Let us be honest: the only way for you to protect all of your personal or professional data is to get completely off the grid and that is not realistic.
While Facebook has been in the news time and again about their abuses of how they handle their user’s private data, the real culprits are the ubiquitous Google and the plethora of advertising companies which follow you wherever you go. The implications can be absolutely terrifying.
You can find out how much Facebook and Google know about you by requesting a report from each of them.
For Facebook, in the general section of the settings is an option “download a copy of your Facebook data”. Click on it and Facebook will email you when it’s ready to download.
For Google, go read this excellent how-to article on the CNBC website. Google knows much, much more about you than you would believe is possible.
There are some simple steps you can take if you want to try and stop unwillingly sharing your medical problems with advertisers and your coming and goings to confidential meetings with Google and their clients, however. None of them are fool-proof, but they will help:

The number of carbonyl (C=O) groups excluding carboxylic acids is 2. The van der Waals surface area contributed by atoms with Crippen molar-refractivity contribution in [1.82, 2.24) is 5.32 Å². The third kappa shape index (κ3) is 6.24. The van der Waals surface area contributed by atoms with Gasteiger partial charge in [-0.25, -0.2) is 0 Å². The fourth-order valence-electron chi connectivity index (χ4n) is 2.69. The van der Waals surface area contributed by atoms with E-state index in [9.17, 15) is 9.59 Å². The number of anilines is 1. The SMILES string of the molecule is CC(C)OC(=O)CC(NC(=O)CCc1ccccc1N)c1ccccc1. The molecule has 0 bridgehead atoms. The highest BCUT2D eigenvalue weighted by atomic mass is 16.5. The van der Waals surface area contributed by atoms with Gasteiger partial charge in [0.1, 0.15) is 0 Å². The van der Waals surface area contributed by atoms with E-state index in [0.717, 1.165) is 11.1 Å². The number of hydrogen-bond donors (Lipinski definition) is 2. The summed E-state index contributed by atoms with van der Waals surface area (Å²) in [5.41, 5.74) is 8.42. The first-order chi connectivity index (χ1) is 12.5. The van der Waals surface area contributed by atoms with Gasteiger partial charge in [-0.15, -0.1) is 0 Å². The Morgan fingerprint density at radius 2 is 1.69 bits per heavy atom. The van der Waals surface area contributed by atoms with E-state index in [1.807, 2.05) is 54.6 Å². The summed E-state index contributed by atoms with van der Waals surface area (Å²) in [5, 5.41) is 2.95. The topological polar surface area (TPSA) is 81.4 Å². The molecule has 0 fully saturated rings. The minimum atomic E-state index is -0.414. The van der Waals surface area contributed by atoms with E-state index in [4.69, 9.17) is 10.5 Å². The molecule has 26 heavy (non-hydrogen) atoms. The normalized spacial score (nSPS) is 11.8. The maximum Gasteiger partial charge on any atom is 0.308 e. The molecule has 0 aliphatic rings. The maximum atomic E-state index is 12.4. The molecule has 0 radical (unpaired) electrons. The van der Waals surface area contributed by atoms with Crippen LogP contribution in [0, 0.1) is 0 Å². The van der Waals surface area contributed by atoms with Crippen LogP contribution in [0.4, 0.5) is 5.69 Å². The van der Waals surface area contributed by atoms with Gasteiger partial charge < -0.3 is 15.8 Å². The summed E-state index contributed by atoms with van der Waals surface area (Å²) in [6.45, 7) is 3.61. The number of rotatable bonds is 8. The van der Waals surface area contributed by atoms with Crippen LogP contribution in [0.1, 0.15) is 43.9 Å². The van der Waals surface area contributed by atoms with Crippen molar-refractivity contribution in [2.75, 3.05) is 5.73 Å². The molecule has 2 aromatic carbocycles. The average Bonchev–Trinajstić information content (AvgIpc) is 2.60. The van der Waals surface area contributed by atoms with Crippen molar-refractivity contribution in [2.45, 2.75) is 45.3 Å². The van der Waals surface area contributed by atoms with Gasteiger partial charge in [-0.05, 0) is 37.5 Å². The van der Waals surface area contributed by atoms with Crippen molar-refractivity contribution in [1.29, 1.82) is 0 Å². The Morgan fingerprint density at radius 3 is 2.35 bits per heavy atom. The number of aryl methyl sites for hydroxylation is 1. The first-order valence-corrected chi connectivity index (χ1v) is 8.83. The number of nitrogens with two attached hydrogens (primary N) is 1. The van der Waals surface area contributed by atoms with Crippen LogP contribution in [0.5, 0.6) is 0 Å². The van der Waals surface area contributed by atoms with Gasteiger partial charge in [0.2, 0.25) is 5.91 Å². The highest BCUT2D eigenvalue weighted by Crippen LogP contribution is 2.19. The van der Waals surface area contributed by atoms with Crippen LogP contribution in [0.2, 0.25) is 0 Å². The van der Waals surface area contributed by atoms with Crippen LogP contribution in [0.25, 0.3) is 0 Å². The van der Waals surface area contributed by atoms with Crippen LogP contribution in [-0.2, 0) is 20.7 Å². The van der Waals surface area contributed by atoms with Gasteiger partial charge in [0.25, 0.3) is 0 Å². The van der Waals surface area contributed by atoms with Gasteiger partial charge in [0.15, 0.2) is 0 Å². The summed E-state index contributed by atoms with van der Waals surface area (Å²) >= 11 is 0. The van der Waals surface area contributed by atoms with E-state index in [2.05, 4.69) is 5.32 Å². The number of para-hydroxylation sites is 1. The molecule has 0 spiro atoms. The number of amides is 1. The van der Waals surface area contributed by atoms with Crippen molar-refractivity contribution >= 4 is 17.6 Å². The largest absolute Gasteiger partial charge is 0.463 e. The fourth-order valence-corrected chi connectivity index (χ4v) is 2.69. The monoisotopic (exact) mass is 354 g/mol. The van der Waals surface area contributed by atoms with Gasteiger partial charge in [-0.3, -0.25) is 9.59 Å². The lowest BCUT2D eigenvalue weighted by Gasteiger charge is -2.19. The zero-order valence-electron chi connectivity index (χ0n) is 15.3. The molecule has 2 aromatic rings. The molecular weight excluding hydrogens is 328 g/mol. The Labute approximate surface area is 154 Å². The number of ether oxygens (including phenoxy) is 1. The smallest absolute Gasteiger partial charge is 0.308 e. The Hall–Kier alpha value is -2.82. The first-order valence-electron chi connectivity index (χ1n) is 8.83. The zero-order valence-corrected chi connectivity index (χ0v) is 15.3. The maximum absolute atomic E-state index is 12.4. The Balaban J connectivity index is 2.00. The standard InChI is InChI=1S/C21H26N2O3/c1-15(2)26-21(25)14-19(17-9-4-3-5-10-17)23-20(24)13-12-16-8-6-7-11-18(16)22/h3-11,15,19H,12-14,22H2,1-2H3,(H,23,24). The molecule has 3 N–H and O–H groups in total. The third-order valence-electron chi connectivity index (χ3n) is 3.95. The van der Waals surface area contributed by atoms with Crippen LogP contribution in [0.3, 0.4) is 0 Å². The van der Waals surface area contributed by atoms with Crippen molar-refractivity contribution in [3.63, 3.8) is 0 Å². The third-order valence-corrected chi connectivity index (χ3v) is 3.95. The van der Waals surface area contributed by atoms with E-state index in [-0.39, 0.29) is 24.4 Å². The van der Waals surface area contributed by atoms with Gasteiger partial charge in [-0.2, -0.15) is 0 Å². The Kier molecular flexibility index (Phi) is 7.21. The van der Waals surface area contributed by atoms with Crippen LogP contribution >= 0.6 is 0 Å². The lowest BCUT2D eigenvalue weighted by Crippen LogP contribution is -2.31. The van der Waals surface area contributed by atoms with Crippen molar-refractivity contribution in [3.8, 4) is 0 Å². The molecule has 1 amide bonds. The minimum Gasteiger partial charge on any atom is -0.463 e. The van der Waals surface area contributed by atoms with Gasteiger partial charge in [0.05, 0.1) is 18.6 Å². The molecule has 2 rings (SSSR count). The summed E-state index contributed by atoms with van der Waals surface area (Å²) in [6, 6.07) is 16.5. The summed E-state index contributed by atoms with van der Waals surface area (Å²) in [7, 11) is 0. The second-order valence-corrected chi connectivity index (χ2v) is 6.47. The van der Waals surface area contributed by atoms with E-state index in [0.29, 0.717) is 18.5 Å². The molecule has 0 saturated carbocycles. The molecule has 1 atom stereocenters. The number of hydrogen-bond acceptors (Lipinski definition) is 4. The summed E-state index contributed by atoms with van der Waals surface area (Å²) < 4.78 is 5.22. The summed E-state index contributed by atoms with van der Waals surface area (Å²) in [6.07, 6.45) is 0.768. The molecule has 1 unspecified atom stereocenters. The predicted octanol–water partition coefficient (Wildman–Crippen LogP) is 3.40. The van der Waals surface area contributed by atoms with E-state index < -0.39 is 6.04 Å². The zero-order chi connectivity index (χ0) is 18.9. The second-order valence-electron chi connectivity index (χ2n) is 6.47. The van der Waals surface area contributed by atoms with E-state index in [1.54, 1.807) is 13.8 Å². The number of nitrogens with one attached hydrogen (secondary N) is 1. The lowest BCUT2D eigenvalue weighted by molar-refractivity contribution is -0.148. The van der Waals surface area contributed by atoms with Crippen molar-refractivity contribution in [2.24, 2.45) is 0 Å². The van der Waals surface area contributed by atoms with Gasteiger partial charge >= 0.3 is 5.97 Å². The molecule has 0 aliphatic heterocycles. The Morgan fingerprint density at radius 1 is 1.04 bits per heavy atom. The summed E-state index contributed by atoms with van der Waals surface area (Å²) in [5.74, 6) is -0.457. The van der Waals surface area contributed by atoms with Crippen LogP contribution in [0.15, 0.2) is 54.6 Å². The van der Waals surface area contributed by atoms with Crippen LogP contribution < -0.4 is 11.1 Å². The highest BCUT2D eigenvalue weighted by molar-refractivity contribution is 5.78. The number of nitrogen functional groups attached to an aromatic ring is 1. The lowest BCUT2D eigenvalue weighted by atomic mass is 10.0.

- Get blockers on your web browsers. There are many add-ons you can get, both on your computer and on your phone, which will prevent tracking data from being installed and shared with the outside world. Disconnect is one of them and works quite well. Installation is quick and simple.
- Turn off GPS on your phone when you don’t use it. Many, many apps make use of your current location and communicate it back to some server somewhere. You precise location could be tracked up to thousands of time a day thanks to the GPS functionality of your smartphone. Turning off the GPS on your phone when you don’t need it will help a lot.
- Android or iPhone? I’ve always been a big Android fan, mostly because I object to Apple’s business model of locking you into their services. But Apple in the past months has shown a commitment to protecting their client’s privacy against app developers which is making me a convert. If you’re getting a new phone and you’re hesitating: get an iPhone.